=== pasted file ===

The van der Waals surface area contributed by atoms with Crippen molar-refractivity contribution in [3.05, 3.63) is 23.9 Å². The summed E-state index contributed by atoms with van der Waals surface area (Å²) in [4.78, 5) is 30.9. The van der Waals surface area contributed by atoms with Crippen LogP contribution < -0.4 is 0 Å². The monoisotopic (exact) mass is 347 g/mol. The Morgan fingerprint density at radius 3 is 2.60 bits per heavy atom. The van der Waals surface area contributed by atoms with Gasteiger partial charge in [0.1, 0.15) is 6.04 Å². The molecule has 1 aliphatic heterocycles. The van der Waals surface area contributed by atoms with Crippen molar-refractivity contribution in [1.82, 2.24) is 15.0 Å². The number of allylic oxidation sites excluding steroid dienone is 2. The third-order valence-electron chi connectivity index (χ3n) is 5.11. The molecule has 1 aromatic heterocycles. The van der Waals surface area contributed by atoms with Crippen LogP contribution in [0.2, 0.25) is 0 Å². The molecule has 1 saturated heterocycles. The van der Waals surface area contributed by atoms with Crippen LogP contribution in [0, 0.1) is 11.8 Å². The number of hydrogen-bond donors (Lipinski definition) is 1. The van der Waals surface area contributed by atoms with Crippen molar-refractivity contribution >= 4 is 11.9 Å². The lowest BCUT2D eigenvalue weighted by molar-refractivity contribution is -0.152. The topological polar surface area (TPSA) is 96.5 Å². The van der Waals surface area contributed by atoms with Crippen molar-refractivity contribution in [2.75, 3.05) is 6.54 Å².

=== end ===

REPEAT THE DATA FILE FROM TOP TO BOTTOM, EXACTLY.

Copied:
The van der Waals surface area contributed by atoms with Crippen molar-refractivity contribution in [3.05, 3.63) is 23.9 Å². The summed E-state index contributed by atoms with van der Waals surface area (Å²) in [4.78, 5) is 30.9. The van der Waals surface area contributed by atoms with Crippen LogP contribution < -0.4 is 0 Å². The monoisotopic (exact) mass is 347 g/mol. The Morgan fingerprint density at radius 3 is 2.60 bits per heavy atom. The van der Waals surface area contributed by atoms with Gasteiger partial charge in [0.1, 0.15) is 6.04 Å². The molecule has 1 aliphatic heterocycles. The van der Waals surface area contributed by atoms with Crippen molar-refractivity contribution in [1.82, 2.24) is 15.0 Å². The number of allylic oxidation sites excluding steroid dienone is 2. The third-order valence-electron chi connectivity index (χ3n) is 5.11. The molecule has 1 aromatic heterocycles. The van der Waals surface area contributed by atoms with Crippen LogP contribution in [0.2, 0.25) is 0 Å². The molecule has 1 saturated heterocycles. The van der Waals surface area contributed by atoms with Crippen LogP contribution in [0, 0.1) is 11.8 Å². The number of hydrogen-bond donors (Lipinski definition) is 1. The van der Waals surface area contributed by atoms with Crippen molar-refractivity contribution >= 4 is 11.9 Å². The lowest BCUT2D eigenvalue weighted by molar-refractivity contribution is -0.152. The topological polar surface area (TPSA) is 96.5 Å². The van der Waals surface area contributed by atoms with Crippen molar-refractivity contribution in [2.75, 3.05) is 6.54 Å².